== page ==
3.  Now that the students know what electricity, circuits, conductivity, and insulation are, it's time to do experiments!  The following will teach students how to make a circuit, and test for conducting and insulating materials.  (For student samples and pictures of these activities, click here).

Lab Activity 1:

 Problem:  How do we make an electric circuit? Hypothesis:  We think if we connect an electric receiver (light bulb) to an electric source (battery) through a wire, then we can make a complete circuit. Materials:  battery, battery holder, 2 pieces of insulated copper wire, light bulb and socket Procedure:  1.  Place the battery in the battery holder.  2.  Connect one end of the copper wire to the hole attached to one side of the battery holder.  3.  Connect the second copper wire to the other hole on the battery holder.  4.  Connect one end of the open wire to one side of the bulb socket.  5.  Connect the other open wire to the other side of the bulb socket. Observations:  Did the light bulb light?  Why?  What happens when you remove one of the wires from any point?  Why doesn't the bulb light now?  Draw a diagram of your completed circuit. Conclusion:  I learned that in order for a circuit to be made, an electric source must be connected by wires to an electric receiver.  One wire must leave the source, go into the receiver, and a second wire must leave the receiver and travel back to the source. This makes a complete circuit.

Lab Activity 2

Problem:  How can we test for conducting and insulating materials?

Hypothesis:  We think when we  pass an electric current through different materials if the material makes the bulb light, then it is a conductor; and if the bulb doesn't light, then it is an insulator.

Materials:  battery, battery holder, 3 pieces of copper wire, light bulb and socket, bag of various materials to be tested (paper clip, paper fastener, rubber band, plastic tile, button , glass marble, paper, wood, nail, screw, pencil, eraser, styrofoam, etc.).

Procedure:  1.  Make a circuit as in Lab Activity 1 except don't connect the second wire to the light bulb socket.  2.  Using the third wire, connect that to the other end of the light bulb socket.  3.  You now have to open ended wires.  4.  One at a time, take each material from the test bag, and touch each end of the open wires to the material.  Be careful not to let the wires touch each other!  5.  If the light bulb lights up, the material is a conductor.  If not, the material is an insulator.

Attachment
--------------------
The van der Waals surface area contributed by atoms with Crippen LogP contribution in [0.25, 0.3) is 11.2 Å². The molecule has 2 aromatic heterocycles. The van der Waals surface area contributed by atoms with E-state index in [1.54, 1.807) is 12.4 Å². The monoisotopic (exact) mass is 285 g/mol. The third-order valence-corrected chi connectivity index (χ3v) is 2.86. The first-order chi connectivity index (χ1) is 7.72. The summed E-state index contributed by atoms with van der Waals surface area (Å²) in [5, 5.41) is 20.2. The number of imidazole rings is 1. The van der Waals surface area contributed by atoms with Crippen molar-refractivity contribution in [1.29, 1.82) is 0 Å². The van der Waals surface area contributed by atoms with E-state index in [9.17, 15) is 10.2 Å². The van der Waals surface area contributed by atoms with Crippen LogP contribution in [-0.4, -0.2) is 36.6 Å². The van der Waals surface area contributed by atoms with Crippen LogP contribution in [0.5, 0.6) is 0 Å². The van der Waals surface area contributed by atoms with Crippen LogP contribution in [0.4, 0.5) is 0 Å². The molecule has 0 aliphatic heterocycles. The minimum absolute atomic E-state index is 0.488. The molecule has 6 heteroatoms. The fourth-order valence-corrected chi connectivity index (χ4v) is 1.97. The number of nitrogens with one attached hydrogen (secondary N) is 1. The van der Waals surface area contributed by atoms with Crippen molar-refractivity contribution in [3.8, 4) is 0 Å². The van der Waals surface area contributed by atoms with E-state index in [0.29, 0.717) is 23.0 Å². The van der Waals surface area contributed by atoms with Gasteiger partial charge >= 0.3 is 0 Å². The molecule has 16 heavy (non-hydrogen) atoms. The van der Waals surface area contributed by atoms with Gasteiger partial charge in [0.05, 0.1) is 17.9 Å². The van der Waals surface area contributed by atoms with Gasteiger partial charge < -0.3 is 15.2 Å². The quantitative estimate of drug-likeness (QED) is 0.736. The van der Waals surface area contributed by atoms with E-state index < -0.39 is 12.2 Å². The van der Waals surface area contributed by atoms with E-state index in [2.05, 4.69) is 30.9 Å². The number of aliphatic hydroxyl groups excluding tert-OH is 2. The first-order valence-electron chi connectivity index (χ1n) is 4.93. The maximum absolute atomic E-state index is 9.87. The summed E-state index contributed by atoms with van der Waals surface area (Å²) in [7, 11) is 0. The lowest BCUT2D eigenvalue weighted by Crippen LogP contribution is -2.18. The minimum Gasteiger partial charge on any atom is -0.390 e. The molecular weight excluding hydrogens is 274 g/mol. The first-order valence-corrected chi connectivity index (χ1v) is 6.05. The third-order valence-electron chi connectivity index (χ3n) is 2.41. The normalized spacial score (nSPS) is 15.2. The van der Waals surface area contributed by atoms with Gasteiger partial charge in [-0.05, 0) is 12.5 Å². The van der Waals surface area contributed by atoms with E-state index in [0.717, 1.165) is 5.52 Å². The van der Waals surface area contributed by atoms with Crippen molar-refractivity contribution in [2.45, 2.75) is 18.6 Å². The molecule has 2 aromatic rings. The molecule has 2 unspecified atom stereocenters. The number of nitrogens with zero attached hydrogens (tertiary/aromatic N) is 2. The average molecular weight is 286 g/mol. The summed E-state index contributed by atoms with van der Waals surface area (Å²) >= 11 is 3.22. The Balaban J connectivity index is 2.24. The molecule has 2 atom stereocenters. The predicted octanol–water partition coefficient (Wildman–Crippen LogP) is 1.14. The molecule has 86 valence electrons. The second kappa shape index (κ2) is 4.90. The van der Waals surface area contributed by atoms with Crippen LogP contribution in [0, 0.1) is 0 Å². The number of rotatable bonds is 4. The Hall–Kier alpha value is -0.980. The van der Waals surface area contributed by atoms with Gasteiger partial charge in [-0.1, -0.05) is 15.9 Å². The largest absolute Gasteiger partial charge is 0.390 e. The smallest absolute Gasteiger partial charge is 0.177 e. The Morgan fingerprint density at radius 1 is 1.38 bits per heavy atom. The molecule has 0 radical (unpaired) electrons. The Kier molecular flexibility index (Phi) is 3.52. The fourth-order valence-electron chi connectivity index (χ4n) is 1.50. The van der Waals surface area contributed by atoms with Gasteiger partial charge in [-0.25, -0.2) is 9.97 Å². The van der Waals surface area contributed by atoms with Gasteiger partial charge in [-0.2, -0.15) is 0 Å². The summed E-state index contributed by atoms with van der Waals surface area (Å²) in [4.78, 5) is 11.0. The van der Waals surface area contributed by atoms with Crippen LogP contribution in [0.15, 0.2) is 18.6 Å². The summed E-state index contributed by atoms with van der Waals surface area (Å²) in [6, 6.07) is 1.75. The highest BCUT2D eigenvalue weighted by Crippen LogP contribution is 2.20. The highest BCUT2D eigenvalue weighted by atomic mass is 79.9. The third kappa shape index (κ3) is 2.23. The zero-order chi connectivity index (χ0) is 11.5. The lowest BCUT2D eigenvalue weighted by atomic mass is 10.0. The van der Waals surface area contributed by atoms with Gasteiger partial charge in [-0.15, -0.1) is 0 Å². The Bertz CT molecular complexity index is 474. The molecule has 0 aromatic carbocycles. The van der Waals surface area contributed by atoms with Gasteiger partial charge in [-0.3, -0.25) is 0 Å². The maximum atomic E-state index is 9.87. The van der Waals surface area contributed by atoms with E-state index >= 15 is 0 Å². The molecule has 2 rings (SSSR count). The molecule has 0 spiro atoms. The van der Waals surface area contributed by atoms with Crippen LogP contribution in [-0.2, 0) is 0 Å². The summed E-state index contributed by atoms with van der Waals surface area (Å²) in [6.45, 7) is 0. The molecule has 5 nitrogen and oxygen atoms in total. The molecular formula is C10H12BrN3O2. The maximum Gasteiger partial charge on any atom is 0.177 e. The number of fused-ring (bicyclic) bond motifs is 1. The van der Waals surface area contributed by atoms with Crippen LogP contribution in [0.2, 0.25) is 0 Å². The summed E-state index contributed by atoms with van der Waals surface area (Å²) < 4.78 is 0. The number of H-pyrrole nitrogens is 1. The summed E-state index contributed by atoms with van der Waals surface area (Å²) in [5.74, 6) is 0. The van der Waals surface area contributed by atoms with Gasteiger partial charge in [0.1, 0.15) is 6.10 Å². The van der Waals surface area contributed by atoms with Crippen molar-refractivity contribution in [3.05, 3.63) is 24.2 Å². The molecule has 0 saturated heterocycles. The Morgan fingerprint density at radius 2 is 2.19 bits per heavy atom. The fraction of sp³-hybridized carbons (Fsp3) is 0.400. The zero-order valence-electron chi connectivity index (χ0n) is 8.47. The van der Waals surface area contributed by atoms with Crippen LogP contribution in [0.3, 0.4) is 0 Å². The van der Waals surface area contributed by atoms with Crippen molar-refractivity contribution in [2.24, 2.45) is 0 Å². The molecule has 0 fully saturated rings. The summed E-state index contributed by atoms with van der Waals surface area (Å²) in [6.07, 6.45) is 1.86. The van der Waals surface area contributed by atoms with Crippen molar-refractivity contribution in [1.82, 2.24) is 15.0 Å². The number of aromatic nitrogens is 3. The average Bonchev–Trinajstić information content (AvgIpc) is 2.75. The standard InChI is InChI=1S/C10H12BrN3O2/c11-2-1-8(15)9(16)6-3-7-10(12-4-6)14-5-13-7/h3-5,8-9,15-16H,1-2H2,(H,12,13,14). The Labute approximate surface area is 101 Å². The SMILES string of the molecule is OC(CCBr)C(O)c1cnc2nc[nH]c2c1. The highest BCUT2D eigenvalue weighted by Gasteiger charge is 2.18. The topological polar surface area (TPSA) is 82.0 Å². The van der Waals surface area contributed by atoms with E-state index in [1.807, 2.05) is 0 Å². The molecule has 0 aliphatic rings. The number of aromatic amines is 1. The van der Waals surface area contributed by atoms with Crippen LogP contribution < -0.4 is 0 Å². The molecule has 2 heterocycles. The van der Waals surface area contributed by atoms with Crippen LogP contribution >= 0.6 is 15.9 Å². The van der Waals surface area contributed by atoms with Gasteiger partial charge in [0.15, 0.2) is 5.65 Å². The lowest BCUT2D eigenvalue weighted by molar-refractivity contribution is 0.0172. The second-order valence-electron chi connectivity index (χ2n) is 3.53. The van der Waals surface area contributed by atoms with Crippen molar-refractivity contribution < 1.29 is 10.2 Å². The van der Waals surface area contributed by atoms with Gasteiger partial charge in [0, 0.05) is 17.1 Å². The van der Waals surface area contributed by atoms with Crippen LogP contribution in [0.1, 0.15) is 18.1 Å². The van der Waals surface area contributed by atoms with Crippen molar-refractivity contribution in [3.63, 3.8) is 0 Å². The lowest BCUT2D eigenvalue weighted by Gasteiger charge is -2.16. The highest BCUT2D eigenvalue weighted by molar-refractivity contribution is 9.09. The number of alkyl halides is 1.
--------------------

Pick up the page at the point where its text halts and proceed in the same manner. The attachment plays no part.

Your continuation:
Observations:  Complete the following chart:

Conclusion:  We learned that all metals are conductors and things like rubber, plastic, glass, and dry wood are insulators.

 Material Conductor or Insulator? paper clip conductor paper fastener conductor rubber band insulator plastic tile insulator plastic button insulator glass marble insulator wood insulator paper insulator nail conductor screw conductor pencil insulator (on wood), conductor (on metal band) eraser insulator styrofoam insulator

 Follow up Activities: 1.  Have students research about Benjamin Franklin, Thomas Edison, and other scientists who based their inventions on the use of electricity.  Let them write about one invention that uses electricity.  A good site to find research for this is http://ftschool.org/fourth/science/electric_magnet.html 2.  It's always a great learning experience for children to show their parents what they learned.  Have them make an electric circuit at home and test different objects for conductivity and insulation.  If necessary, lend them the materials for this assignment.

 OVERVIEW ASSESSMENTS RUBRIC STUDENT SAMPLES

 What is magnetism? What is a magnetic field? LESSON 3 What is electricity? What is an electromagnet?